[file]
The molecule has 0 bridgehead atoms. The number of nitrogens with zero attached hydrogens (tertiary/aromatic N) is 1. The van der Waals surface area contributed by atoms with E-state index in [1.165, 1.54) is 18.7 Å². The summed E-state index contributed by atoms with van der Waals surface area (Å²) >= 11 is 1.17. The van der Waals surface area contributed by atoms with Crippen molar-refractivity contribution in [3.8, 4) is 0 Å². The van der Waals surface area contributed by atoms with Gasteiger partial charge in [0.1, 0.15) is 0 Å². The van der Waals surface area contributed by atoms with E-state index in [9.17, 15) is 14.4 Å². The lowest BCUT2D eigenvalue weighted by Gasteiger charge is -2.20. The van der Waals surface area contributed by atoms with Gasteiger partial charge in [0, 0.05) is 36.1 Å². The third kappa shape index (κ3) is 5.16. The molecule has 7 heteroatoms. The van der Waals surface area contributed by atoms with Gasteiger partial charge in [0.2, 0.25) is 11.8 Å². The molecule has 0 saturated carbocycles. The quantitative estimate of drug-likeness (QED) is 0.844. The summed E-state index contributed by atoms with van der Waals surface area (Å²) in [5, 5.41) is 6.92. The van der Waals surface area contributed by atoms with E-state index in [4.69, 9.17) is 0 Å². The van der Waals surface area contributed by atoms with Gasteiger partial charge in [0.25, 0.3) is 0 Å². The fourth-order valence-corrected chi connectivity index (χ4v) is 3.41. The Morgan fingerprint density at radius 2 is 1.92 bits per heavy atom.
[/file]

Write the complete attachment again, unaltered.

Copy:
The molecule has 0 bridgehead atoms. The number of nitrogens with zero attached hydrogens (tertiary/aromatic N) is 1. The van der Waals surface area contributed by atoms with E-state index in [1.165, 1.54) is 18.7 Å². The summed E-state index contributed by atoms with van der Waals surface area (Å²) >= 11 is 1.17. The van der Waals surface area contributed by atoms with Crippen molar-refractivity contribution in [3.8, 4) is 0 Å². The van der Waals surface area contributed by atoms with Gasteiger partial charge in [0.1, 0.15) is 0 Å². The van der Waals surface area contributed by atoms with E-state index in [9.17, 15) is 14.4 Å². The lowest BCUT2D eigenvalue weighted by Gasteiger charge is -2.20. The van der Waals surface area contributed by atoms with Gasteiger partial charge in [0, 0.05) is 36.1 Å². The third kappa shape index (κ3) is 5.16. The molecule has 7 heteroatoms. The van der Waals surface area contributed by atoms with Gasteiger partial charge in [0.2, 0.25) is 11.8 Å². The molecule has 0 saturated carbocycles. The quantitative estimate of drug-likeness (QED) is 0.844. The summed E-state index contributed by atoms with van der Waals surface area (Å²) in [5, 5.41) is 6.92. The van der Waals surface area contributed by atoms with E-state index in [4.69, 9.17) is 0 Å². The van der Waals surface area contributed by atoms with Gasteiger partial charge in [0.25, 0.3) is 0 Å². The fourth-order valence-corrected chi connectivity index (χ4v) is 3.41. The Morgan fingerprint density at radius 2 is 1.92 bits per heavy atom.